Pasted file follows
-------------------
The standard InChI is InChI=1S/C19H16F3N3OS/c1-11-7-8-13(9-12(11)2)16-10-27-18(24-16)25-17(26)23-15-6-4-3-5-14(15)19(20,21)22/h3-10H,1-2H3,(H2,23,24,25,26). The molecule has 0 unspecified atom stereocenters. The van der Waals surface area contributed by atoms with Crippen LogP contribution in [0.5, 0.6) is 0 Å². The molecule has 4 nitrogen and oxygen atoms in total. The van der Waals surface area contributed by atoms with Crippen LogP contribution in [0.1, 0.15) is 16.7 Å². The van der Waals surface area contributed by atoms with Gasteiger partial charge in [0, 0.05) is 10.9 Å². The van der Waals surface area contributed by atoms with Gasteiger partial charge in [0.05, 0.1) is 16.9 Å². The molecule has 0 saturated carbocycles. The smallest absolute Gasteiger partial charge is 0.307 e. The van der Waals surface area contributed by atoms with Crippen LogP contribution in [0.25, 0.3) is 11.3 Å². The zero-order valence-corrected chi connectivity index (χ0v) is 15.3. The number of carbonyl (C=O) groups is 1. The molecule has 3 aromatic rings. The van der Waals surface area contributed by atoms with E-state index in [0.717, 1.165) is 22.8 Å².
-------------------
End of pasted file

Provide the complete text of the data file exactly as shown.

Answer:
The standard InChI is InChI=1S/C19H16F3N3OS/c1-11-7-8-13(9-12(11)2)16-10-27-18(24-16)25-17(26)23-15-6-4-3-5-14(15)19(20,21)22/h3-10H,1-2H3,(H2,23,24,25,26). The molecule has 0 unspecified atom stereocenters. The van der Waals surface area contributed by atoms with Crippen LogP contribution in [0.5, 0.6) is 0 Å². The molecule has 4 nitrogen and oxygen atoms in total. The van der Waals surface area contributed by atoms with Crippen LogP contribution in [0.1, 0.15) is 16.7 Å². The van der Waals surface area contributed by atoms with Gasteiger partial charge in [0, 0.05) is 10.9 Å². The van der Waals surface area contributed by atoms with Gasteiger partial charge in [0.05, 0.1) is 16.9 Å². The molecule has 0 saturated carbocycles. The smallest absolute Gasteiger partial charge is 0.307 e. The van der Waals surface area contributed by atoms with Crippen LogP contribution in [0.25, 0.3) is 11.3 Å². The zero-order valence-corrected chi connectivity index (χ0v) is 15.3. The number of carbonyl (C=O) groups is 1. The molecule has 3 aromatic rings. The van der Waals surface area contributed by atoms with E-state index in [0.717, 1.165) is 22.8 Å².